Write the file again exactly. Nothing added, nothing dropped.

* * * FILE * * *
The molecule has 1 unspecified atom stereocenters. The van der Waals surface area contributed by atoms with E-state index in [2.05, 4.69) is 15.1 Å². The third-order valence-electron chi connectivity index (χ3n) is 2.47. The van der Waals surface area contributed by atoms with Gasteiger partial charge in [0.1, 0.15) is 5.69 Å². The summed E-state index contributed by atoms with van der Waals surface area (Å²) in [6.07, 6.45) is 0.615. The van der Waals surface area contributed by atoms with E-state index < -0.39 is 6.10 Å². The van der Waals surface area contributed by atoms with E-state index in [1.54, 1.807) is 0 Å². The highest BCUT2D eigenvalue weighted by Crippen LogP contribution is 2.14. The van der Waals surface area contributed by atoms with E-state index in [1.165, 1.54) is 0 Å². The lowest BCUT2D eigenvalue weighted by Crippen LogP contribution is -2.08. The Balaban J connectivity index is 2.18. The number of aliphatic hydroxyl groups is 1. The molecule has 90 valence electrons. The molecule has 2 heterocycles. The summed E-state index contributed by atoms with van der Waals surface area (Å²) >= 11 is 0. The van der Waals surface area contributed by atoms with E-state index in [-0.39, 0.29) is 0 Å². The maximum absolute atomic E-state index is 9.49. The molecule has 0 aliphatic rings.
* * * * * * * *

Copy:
The molecule has 1 unspecified atom stereocenters. The van der Waals surface area contributed by atoms with E-state index in [2.05, 4.69) is 15.1 Å². The third-order valence-electron chi connectivity index (χ3n) is 2.47. The van der Waals surface area contributed by atoms with Gasteiger partial charge in [0.1, 0.15) is 5.69 Å². The summed E-state index contributed by atoms with van der Waals surface area (Å²) in [6.07, 6.45) is 0.615. The van der Waals surface area contributed by atoms with E-state index < -0.39 is 6.10 Å². The van der Waals surface area contributed by atoms with E-state index in [1.54, 1.807) is 0 Å². The highest BCUT2D eigenvalue weighted by Crippen LogP contribution is 2.14. The van der Waals surface area contributed by atoms with E-state index in [1.165, 1.54) is 0 Å². The lowest BCUT2D eigenvalue weighted by Crippen LogP contribution is -2.08. The Balaban J connectivity index is 2.18. The number of aliphatic hydroxyl groups is 1. The molecule has 90 valence electrons. The molecule has 2 heterocycles. The summed E-state index contributed by atoms with van der Waals surface area (Å²) >= 11 is 0. The van der Waals surface area contributed by atoms with E-state index in [-0.39, 0.29) is 0 Å². The maximum absolute atomic E-state index is 9.49. The molecule has 0 aliphatic rings.